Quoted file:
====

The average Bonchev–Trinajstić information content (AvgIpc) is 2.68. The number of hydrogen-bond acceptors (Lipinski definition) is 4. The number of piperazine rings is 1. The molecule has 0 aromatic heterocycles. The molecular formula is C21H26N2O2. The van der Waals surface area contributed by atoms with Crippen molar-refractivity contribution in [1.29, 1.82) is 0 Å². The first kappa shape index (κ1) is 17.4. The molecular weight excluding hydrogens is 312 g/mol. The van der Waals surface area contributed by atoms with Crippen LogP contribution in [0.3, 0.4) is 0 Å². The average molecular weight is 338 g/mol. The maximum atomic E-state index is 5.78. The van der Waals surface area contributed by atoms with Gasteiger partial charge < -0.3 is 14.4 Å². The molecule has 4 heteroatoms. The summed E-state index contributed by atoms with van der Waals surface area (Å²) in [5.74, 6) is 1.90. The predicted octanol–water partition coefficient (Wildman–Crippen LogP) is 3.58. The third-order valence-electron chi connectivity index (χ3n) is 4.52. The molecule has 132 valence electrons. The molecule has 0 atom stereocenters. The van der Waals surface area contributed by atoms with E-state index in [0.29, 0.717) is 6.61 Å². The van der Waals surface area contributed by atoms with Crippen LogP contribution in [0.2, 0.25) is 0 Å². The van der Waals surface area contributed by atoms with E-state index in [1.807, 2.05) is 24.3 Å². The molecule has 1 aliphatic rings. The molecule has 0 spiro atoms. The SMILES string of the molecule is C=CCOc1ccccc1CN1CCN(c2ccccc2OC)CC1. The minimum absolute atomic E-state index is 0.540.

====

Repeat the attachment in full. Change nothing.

The average Bonchev–Trinajstić information content (AvgIpc) is 2.68. The number of hydrogen-bond acceptors (Lipinski definition) is 4. The number of piperazine rings is 1. The molecule has 0 aromatic heterocycles. The molecular formula is C21H26N2O2. The van der Waals surface area contributed by atoms with Crippen molar-refractivity contribution in [1.29, 1.82) is 0 Å². The first kappa shape index (κ1) is 17.4. The molecular weight excluding hydrogens is 312 g/mol. The van der Waals surface area contributed by atoms with Crippen LogP contribution in [0.3, 0.4) is 0 Å². The average molecular weight is 338 g/mol. The maximum atomic E-state index is 5.78. The van der Waals surface area contributed by atoms with Gasteiger partial charge < -0.3 is 14.4 Å². The molecule has 4 heteroatoms. The summed E-state index contributed by atoms with van der Waals surface area (Å²) in [5.74, 6) is 1.90. The predicted octanol–water partition coefficient (Wildman–Crippen LogP) is 3.58. The third-order valence-electron chi connectivity index (χ3n) is 4.52. The molecule has 132 valence electrons. The molecule has 0 atom stereocenters. The van der Waals surface area contributed by atoms with E-state index in [0.29, 0.717) is 6.61 Å². The van der Waals surface area contributed by atoms with Crippen LogP contribution in [0.2, 0.25) is 0 Å². The van der Waals surface area contributed by atoms with E-state index in [1.807, 2.05) is 24.3 Å². The molecule has 1 aliphatic rings. The molecule has 0 spiro atoms. The SMILES string of the molecule is C=CCOc1ccccc1CN1CCN(c2ccccc2OC)CC1. The minimum absolute atomic E-state index is 0.540.